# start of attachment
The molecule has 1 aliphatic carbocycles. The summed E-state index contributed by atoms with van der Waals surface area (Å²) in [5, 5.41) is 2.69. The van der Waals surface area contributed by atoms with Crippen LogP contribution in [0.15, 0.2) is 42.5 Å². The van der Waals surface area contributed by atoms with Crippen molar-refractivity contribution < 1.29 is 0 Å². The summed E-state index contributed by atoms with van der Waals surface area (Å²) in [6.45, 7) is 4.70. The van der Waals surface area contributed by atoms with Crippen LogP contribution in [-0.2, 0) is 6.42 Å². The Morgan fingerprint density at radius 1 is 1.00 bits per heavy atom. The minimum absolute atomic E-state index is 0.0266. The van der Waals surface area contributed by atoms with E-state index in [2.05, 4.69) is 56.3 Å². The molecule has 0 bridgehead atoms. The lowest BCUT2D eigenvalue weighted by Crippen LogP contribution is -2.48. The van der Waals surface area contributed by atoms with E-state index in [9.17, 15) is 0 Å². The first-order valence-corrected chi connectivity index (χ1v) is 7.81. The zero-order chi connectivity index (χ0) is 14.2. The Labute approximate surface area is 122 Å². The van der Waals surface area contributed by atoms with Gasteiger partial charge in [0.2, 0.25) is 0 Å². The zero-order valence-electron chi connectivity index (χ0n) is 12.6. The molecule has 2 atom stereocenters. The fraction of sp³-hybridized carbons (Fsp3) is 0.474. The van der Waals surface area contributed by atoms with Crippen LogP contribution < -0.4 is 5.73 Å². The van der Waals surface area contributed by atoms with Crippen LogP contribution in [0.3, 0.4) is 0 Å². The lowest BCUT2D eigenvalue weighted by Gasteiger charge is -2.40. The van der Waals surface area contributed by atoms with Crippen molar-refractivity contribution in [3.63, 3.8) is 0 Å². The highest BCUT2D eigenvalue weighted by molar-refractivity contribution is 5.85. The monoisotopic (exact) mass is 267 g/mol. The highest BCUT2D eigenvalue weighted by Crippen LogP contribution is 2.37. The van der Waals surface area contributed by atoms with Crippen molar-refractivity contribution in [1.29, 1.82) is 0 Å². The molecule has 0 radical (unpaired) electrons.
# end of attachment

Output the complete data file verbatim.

The molecule has 1 aliphatic carbocycles. The summed E-state index contributed by atoms with van der Waals surface area (Å²) in [5, 5.41) is 2.69. The van der Waals surface area contributed by atoms with Crippen LogP contribution in [0.15, 0.2) is 42.5 Å². The van der Waals surface area contributed by atoms with Crippen molar-refractivity contribution < 1.29 is 0 Å². The summed E-state index contributed by atoms with van der Waals surface area (Å²) in [6.45, 7) is 4.70. The van der Waals surface area contributed by atoms with Crippen LogP contribution in [-0.2, 0) is 6.42 Å². The Morgan fingerprint density at radius 1 is 1.00 bits per heavy atom. The minimum absolute atomic E-state index is 0.0266. The van der Waals surface area contributed by atoms with E-state index in [2.05, 4.69) is 56.3 Å². The molecule has 0 bridgehead atoms. The lowest BCUT2D eigenvalue weighted by Crippen LogP contribution is -2.48. The van der Waals surface area contributed by atoms with E-state index in [9.17, 15) is 0 Å². The first-order valence-corrected chi connectivity index (χ1v) is 7.81. The zero-order chi connectivity index (χ0) is 14.2. The Labute approximate surface area is 122 Å². The van der Waals surface area contributed by atoms with Gasteiger partial charge in [0.2, 0.25) is 0 Å². The zero-order valence-electron chi connectivity index (χ0n) is 12.6. The molecule has 2 atom stereocenters. The fraction of sp³-hybridized carbons (Fsp3) is 0.474. The van der Waals surface area contributed by atoms with Crippen LogP contribution < -0.4 is 5.73 Å². The van der Waals surface area contributed by atoms with Crippen LogP contribution in [0.3, 0.4) is 0 Å². The lowest BCUT2D eigenvalue weighted by Gasteiger charge is -2.40. The van der Waals surface area contributed by atoms with Crippen molar-refractivity contribution in [3.63, 3.8) is 0 Å². The highest BCUT2D eigenvalue weighted by molar-refractivity contribution is 5.85. The monoisotopic (exact) mass is 267 g/mol. The highest BCUT2D eigenvalue weighted by Crippen LogP contribution is 2.37. The van der Waals surface area contributed by atoms with Crippen molar-refractivity contribution in [1.29, 1.82) is 0 Å². The molecule has 0 radical (unpaired) electrons.